Yankees’ Anthony Rizzo lived through post-concussion syndrome for 2-plus months

NEW YORK — Anthony Rizzo’s concern grew recently when he walked back to the dugout in a frenzy after striking out on a pitch he’d normally hit. Rizzo said he would swing at a pitch he thought appeared to be down the middle when it was actually three feet from the plate.

Rizzo is known for having elite strike zone awareness. Until this season’s 23 percent strikeout rate, Rizzo hasn’t struck out in more than 20 percent of his at-bats since his rookie year in 2011. But Rizzo finally has an answer to what has been ailing him.

The Yankees placed Rizzo on the 10-day disabled list Thursday with post-concussion syndrome, dating back to May 28 when San Diego Padres star Fernando Tatis Jr. collided with him in a pickoff attempt at first base. Rizzo left that game early with what the team called a “neck injury” and missed the following three games. He underwent MLB-mandated concussion testing but passed those tests. But since the collision, Rizzo has been the worst hitter in the sport. His 44 wRC+, .172 batting average, .225 slugging and .496 OPS since May 28 all rank dead last out of 168 qualified hitters.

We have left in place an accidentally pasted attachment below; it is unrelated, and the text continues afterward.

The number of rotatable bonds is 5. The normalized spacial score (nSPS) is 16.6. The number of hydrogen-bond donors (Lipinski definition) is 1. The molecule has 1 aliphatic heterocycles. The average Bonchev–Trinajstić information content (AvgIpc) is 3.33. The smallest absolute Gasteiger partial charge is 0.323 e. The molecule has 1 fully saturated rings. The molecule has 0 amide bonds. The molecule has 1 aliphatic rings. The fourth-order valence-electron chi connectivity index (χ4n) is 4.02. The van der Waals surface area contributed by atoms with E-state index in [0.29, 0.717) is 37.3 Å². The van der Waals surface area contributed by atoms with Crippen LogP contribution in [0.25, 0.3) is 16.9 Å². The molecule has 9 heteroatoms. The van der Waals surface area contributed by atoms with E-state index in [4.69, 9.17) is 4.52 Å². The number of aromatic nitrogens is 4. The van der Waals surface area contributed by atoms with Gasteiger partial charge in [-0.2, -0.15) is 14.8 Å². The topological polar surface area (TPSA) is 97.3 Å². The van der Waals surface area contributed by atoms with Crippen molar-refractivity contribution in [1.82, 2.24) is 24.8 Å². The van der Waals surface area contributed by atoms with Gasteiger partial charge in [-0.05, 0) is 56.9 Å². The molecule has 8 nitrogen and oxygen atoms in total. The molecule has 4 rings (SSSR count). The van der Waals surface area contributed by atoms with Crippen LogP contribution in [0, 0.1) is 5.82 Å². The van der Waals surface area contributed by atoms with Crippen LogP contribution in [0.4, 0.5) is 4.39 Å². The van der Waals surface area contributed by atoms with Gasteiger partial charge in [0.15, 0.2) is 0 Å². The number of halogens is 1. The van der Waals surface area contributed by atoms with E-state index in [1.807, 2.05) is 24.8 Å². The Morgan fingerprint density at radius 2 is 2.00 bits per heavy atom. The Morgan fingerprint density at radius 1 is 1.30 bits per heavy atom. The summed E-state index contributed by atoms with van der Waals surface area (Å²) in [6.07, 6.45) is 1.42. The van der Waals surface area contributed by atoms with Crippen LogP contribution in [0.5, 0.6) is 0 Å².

Last weekend against Baltimore, Rizzo began complaining of “fog,” according to Yankees manager Aaron Boone. The Yankees sent him for tests by a neurologist, who determined he had “cognitive impairment,” the team said.

“I remember talking to somebody and they said, ‘Do you feel like you’re going to get out of this soon?'” Rizzo told reporters Thursday. “I honestly said no I don’t because I couldn’t feel what you’re trying to feel as a hitter. Now I guess we can put two and two together. Over the last few weeks you just start going to various checklists of mechanics, timing, consistently being late. Why am I consistently late? I’ve made these adjustments many times in my career. I just didn’t forget how to do this all of a sudden.

“Everything (the doctors and I) talked about and everything they came back with basically came back on a silver lining. I’m not crazy about going back to the dugout and constantly thinking about how I missed that pitch because I usually don’t miss it. pitch.”

The Yankees have said for over two months now that Rizzo has been physically fine. When asked about Rizzo’s struggles that began around the time of the collision, Boone kept saying it was just a bad stretch of baseball for Rizzo, who has only had one home run since May 28.

Even with Rizzo struggling like never before in his career, the team did not conduct any further testing after the league-mandated concussion test came back negative because he had not complained of any symptoms until this past weekend. Even after Rizzo mentioned fog, he was in the lineup Sunday in Baltimore and struck out five times; On Monday, he was 1-for-4 with two strikeouts; and on Tuesday he went 1-for-4. Boone kept him out of the lineup Wednesday, describing it as a predetermined day off; Rizzo said he met with a neurologist on Wednesday.